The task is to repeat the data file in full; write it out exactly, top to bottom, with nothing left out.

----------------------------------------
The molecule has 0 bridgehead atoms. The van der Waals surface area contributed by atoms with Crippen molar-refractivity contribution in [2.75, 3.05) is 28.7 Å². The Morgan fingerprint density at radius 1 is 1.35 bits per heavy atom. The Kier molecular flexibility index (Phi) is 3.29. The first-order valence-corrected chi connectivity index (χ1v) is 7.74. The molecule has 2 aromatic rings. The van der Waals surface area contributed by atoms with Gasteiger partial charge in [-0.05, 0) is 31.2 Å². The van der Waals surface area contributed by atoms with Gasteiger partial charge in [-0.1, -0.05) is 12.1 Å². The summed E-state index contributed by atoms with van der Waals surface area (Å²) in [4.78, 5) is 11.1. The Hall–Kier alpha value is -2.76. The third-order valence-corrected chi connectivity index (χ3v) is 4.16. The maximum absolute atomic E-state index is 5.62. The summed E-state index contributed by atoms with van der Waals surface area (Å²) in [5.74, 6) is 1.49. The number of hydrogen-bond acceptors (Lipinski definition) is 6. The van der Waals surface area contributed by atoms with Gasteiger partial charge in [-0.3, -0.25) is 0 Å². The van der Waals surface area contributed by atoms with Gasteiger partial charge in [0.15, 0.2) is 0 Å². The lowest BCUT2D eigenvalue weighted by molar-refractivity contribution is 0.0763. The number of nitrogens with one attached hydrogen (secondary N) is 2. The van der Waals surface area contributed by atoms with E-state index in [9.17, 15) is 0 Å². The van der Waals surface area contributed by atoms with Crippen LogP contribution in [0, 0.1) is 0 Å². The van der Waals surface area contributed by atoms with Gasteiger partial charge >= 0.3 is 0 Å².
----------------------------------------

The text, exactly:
The molecule has 0 bridgehead atoms. The van der Waals surface area contributed by atoms with Crippen molar-refractivity contribution in [2.75, 3.05) is 28.7 Å². The Morgan fingerprint density at radius 1 is 1.35 bits per heavy atom. The Kier molecular flexibility index (Phi) is 3.29. The first-order valence-corrected chi connectivity index (χ1v) is 7.74. The molecule has 2 aromatic rings. The van der Waals surface area contributed by atoms with Gasteiger partial charge in [-0.05, 0) is 31.2 Å². The van der Waals surface area contributed by atoms with Gasteiger partial charge in [-0.1, -0.05) is 12.1 Å². The summed E-state index contributed by atoms with van der Waals surface area (Å²) in [4.78, 5) is 11.1. The Hall–Kier alpha value is -2.76. The third-order valence-corrected chi connectivity index (χ3v) is 4.16. The maximum absolute atomic E-state index is 5.62. The summed E-state index contributed by atoms with van der Waals surface area (Å²) in [5.74, 6) is 1.49. The number of hydrogen-bond acceptors (Lipinski definition) is 6. The van der Waals surface area contributed by atoms with Gasteiger partial charge in [-0.3, -0.25) is 0 Å². The van der Waals surface area contributed by atoms with Gasteiger partial charge in [0.15, 0.2) is 0 Å². The lowest BCUT2D eigenvalue weighted by molar-refractivity contribution is 0.0763. The number of nitrogens with one attached hydrogen (secondary N) is 2. The van der Waals surface area contributed by atoms with E-state index in [9.17, 15) is 0 Å². The van der Waals surface area contributed by atoms with Crippen LogP contribution in [0, 0.1) is 0 Å². The van der Waals surface area contributed by atoms with Gasteiger partial charge >= 0.3 is 0 Å².